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Subject: Re: [boost] [chrono] steady_clock efficiency
From: Vicente Botet (vicente.botet_at_[hidden])
Date: 2011-11-30 04:07:31

Kenneth Porter-2 wrote
> "Vicente J. Botet Escriba" <vicente.botet@> wrote in
> news:4ED49A27.2030500@:
>> Glad to hear you are considering it. Have you any measures that let you
>> think there is a serious overhead? How do you use the ::now() function
>> to make your performance measures?
> Thanks for the feedback. A typical use case:
> const time_point startTime = steady_clock::now();
> // stuff to measure here
> const time_point endTime = steady_clock::now();
> const duration elapsed = endTime - startTime;
> Ideally the conversion from ticks to nanoseconds would be done by the
> subtraction operator.

We could see a little improvement in this case as the conversion could be
done only once, instead of two. Note the rt_ prefixes in the code (for

const rt_time_point startTime = rt_steady_clock::now();
// stuff to measure here
const rt_time_point endTime = rt_steady_clock::now();
const duration elapsed = duration_cast<duration>(endTime - startTime); //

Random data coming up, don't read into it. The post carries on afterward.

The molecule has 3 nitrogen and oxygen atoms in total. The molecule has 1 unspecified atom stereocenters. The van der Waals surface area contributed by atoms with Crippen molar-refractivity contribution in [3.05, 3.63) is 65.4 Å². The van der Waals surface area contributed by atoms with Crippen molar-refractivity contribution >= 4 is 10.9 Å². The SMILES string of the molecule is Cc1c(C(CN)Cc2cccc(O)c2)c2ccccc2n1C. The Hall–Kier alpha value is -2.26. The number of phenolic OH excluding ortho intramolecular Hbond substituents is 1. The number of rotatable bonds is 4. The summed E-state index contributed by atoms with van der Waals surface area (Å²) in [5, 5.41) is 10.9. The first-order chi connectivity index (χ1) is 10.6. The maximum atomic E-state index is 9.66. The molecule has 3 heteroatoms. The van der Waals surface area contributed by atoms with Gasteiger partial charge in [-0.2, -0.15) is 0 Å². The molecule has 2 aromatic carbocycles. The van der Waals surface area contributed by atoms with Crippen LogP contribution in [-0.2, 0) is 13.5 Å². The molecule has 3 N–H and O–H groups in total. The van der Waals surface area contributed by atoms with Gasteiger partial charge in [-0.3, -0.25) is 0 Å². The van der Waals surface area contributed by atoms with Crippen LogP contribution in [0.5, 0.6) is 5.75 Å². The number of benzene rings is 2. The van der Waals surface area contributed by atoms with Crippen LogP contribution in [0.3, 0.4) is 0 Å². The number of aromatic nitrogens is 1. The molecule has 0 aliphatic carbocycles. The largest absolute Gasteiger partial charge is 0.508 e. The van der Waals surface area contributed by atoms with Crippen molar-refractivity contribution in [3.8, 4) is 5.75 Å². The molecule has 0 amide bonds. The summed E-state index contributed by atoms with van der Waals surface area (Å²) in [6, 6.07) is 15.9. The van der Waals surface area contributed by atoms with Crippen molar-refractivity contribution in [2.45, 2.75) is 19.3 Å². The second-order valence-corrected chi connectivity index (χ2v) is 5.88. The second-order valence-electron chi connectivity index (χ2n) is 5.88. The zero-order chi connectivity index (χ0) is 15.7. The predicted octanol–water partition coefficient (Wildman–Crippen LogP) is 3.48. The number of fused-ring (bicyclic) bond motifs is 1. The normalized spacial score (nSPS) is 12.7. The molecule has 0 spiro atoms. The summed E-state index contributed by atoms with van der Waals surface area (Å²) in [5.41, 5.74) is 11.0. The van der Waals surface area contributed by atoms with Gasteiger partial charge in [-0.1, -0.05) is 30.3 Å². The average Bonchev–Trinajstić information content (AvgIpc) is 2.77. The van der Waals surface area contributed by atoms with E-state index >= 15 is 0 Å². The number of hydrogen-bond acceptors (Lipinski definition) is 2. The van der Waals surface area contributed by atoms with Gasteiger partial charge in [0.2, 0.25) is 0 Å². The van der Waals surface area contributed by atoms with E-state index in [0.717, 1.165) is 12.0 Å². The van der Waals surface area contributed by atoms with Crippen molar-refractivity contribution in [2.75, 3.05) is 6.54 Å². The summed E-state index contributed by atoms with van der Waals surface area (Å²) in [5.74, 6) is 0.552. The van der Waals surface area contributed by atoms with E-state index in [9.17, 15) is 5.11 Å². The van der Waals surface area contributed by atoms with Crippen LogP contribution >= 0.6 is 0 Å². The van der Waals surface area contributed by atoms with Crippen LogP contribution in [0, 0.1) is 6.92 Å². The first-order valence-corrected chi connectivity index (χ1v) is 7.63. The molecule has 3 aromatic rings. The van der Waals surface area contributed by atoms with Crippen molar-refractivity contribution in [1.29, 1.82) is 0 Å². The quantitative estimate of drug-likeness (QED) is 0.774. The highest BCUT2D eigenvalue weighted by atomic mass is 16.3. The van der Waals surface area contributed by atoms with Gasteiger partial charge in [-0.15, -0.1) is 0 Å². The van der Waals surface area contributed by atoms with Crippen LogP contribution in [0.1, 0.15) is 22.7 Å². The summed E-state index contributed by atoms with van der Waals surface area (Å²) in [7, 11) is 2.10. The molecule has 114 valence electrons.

conversion is done by the cast operator

The conversion from rt_duration to duration could also be implicit and the
last line be

const duration elapsed = endTime - startTime; // conversion is done
implicitly by a implicit conversion operator

Another use case, waiting a precise amount of time:

void wait(const duration timeToWait)
            const time_point endTime = steady_clock::now() + timeToWait;
            while (steady_clock::now() < endTime)

Here, the conversion from nanoseconds to ticks would be done by the
addition operator, so that the time_point comparison would be in ticks.

More exactly it should be done on the conversion from the timeToWait to
ticks to wait

void wait(const rt_duration ticksToWait)
            const rt_time_point endTime = rt_steady_clock::now() + ticksToWait; //
** ticks
            while (rt_steady_clock::now() < endTime)

void wait(const duration timeToWait)
            wait(rt_duration_cast<rt_duration>(timeToWait); // conversion to ticks

Again if the conversion from duration to rt_duration is implicit the last
line becomes


and so the wait specialization will be not really needed.

I'd use this where I need to wait a small amount of time (much less than a
scheduler tick) for a hardware device to respond, before giving up my time

I understand the use case. I don't see a major difference in this case as
what is important is the accuracy, which IMO is preserved. With the current
design/implementation your processor will be just more busy which is no good

I will add some performance tests that measure the the time spent to get the
ticks and the period, to see if it is worth continuing.


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